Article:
Great skin is one of the earmarks of good looks that we can all agree on. A youthful, blemish-free complexion is something you notice about a person. People care enough about the appearance of their skin to make skin care a multi-million dollar industry. And there is a dizzying array of products you can buy to balance, moisturize, deep clean, tone, or exfoliate your skin. If that isn’t enough, you can hire a specially training aesthetician to squeeze, steam, apply masks and fruit acid peels.
People will go to great lengths for great skin. But set all the topical treatments aside and one fundamental truth remains… great skin is built from the inside out. In other words, great skin is the outward reflection of a healthy internal body.
Before a person can begin to support and care for their skin, they should understand what their skin does for them and how it functions in the body. The skin is our body’s front line of defense. It shields us from millions of foreign particles in the environment that can cause us harm. The acid mantel of the skin inhibits the growth of disease-causing bacteria, preventing germs from getting inside. The skin is the largest organ in the body that, through regular evaporation and perspiration, can eliminate up to 2 pounds of metabolic waste a day.
If we are having problems with our skin, there can be many potential irritants, internal and external.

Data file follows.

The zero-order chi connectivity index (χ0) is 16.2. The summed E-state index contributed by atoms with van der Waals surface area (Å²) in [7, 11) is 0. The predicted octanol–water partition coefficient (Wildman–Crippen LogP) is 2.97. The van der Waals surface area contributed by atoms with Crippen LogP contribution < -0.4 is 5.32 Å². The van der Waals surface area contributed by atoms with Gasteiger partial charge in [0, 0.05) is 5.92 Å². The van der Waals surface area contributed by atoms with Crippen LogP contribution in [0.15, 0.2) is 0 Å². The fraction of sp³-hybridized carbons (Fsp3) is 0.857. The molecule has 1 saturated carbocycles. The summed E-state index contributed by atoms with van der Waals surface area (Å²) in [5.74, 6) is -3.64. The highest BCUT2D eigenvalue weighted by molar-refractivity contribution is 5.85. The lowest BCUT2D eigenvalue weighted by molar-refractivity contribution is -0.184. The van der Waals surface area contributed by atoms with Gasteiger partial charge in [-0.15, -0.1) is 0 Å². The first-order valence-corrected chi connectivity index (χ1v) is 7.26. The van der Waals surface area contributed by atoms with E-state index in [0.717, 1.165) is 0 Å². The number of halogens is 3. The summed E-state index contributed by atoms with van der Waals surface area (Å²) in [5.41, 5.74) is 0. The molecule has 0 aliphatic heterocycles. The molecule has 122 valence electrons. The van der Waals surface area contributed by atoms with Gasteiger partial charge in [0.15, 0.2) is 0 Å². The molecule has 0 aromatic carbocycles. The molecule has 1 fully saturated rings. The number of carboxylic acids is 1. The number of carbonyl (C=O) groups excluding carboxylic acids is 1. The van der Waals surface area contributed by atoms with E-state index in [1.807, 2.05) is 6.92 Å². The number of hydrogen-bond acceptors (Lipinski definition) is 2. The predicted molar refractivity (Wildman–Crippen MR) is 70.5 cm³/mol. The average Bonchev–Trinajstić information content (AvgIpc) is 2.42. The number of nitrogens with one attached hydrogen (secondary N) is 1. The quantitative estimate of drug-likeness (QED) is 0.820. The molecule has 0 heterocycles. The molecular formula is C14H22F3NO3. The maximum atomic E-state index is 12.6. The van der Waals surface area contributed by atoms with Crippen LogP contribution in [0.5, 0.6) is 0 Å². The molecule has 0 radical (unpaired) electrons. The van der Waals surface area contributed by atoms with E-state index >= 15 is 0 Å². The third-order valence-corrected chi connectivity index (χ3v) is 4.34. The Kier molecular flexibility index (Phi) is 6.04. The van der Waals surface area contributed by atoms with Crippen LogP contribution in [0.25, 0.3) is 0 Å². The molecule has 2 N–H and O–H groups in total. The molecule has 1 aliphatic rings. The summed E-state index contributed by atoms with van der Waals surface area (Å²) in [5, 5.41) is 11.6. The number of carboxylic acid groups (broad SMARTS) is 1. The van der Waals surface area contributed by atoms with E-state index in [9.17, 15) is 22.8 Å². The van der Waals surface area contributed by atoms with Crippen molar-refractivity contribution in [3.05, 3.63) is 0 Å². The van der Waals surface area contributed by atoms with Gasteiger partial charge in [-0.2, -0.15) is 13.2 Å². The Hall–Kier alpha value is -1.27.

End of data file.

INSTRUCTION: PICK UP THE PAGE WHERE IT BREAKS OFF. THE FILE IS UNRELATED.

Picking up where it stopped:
The kinds of foods we eat can have a powerful effect on the health and look of our skin. Here are the dos and the don’ts of eating for great skin.
The more fruits and vegetables we eat, the better our skin will be. They are high in water and also a great source of fiber. All fruits will help clear acid wastes from the body that can hurt the skin. Avocado is especially good for skin elasticity.
To maximize its cleansing properties have fruit for breakfast when the body is in its cleansing cycle.
In a nutshell, if you want healthy skin, avoid refined, fatty, fried foods, red meat, pasteurized dairy products, white flour, sugar, sodas, alcohol, and caffeine. And eliminate foods that contain hydrogenated oils. Increase vegetable protein foods: beans, soy products, whole grains, mineral rich foods like leafy greens, sea vegetables and cruciferous vegetables (broccoli, brussel sprouts, cabbage), sesame and sunflower seeds. Eat plenty of fruits and vegetables. Both are high in antioxidant vitamins and minerals.
In teenagers, as sex glands are developing, the body has to decide how to ration limited supplies of essential fatty acids and zinc – consequences of a junk food diet. Given a choice of supporting developing sexual organs or the skin, the body supports the developing organs and the skin suffers. Acne is not an inevitable part of growing up. The typical teenage junk food diet makes it seem so. Junk food diets, high in saturated fats and hydrogenated oils can congest the liver, reducing its blood cleansing ability. Sugar and refined carbohydrates, very common in teens and many grown-ups diets, feed unfriendly bacteria that can aggravate acne. Because these foods are empty calories, they draw on the body’s stores of the nutrients they require to be metabolized and rob the skin of the nutrition it needs to stay healthy.